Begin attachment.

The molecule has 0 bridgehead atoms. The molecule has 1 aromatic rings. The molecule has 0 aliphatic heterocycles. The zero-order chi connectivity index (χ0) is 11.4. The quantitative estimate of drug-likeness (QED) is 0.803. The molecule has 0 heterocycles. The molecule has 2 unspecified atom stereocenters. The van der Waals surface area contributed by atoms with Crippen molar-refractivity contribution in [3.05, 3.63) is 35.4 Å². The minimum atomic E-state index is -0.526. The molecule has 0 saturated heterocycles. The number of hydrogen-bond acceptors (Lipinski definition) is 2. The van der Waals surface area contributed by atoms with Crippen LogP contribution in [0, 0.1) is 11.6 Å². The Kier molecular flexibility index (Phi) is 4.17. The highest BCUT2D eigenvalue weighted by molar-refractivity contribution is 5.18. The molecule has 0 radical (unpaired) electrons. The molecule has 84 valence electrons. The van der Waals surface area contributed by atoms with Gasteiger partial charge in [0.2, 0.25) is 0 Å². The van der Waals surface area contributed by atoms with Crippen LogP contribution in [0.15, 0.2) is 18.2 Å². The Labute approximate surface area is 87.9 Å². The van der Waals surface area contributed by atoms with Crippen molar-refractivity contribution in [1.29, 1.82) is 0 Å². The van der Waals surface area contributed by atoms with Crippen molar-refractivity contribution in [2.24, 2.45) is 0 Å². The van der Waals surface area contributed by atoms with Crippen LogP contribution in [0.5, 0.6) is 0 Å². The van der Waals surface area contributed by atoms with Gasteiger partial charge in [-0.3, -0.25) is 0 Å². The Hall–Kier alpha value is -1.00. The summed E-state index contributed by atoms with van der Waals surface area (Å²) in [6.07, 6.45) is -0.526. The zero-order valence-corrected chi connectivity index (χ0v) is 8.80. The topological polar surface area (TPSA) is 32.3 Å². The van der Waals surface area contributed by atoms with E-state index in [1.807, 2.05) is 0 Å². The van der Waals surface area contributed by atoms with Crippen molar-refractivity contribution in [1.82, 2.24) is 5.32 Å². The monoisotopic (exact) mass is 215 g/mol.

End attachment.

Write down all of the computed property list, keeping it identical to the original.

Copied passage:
The molecule has 0 bridgehead atoms. The molecule has 1 aromatic rings. The molecule has 0 aliphatic heterocycles. The zero-order chi connectivity index (χ0) is 11.4. The quantitative estimate of drug-likeness (QED) is 0.803. The molecule has 0 heterocycles. The molecule has 2 unspecified atom stereocenters. The van der Waals surface area contributed by atoms with Crippen molar-refractivity contribution in [3.05, 3.63) is 35.4 Å². The minimum atomic E-state index is -0.526. The molecule has 0 saturated heterocycles. The number of hydrogen-bond acceptors (Lipinski definition) is 2. The van der Waals surface area contributed by atoms with Crippen LogP contribution in [0, 0.1) is 11.6 Å². The Kier molecular flexibility index (Phi) is 4.17. The highest BCUT2D eigenvalue weighted by molar-refractivity contribution is 5.18. The molecule has 0 radical (unpaired) electrons. The molecule has 84 valence electrons. The van der Waals surface area contributed by atoms with Gasteiger partial charge in [0.2, 0.25) is 0 Å². The van der Waals surface area contributed by atoms with Crippen LogP contribution in [0.15, 0.2) is 18.2 Å². The Labute approximate surface area is 87.9 Å². The van der Waals surface area contributed by atoms with Crippen molar-refractivity contribution in [1.29, 1.82) is 0 Å². The van der Waals surface area contributed by atoms with Crippen molar-refractivity contribution in [2.24, 2.45) is 0 Å². The van der Waals surface area contributed by atoms with Crippen LogP contribution in [0.5, 0.6) is 0 Å². The van der Waals surface area contributed by atoms with Gasteiger partial charge in [-0.3, -0.25) is 0 Å². The Hall–Kier alpha value is -1.00. The summed E-state index contributed by atoms with van der Waals surface area (Å²) in [6.07, 6.45) is -0.526. The zero-order valence-corrected chi connectivity index (χ0v) is 8.80. The topological polar surface area (TPSA) is 32.3 Å². The van der Waals surface area contributed by atoms with E-state index in [1.807, 2.05) is 0 Å². The van der Waals surface area contributed by atoms with Crippen molar-refractivity contribution in [1.82, 2.24) is 5.32 Å². The monoisotopic (exact) mass is 215 g/mol.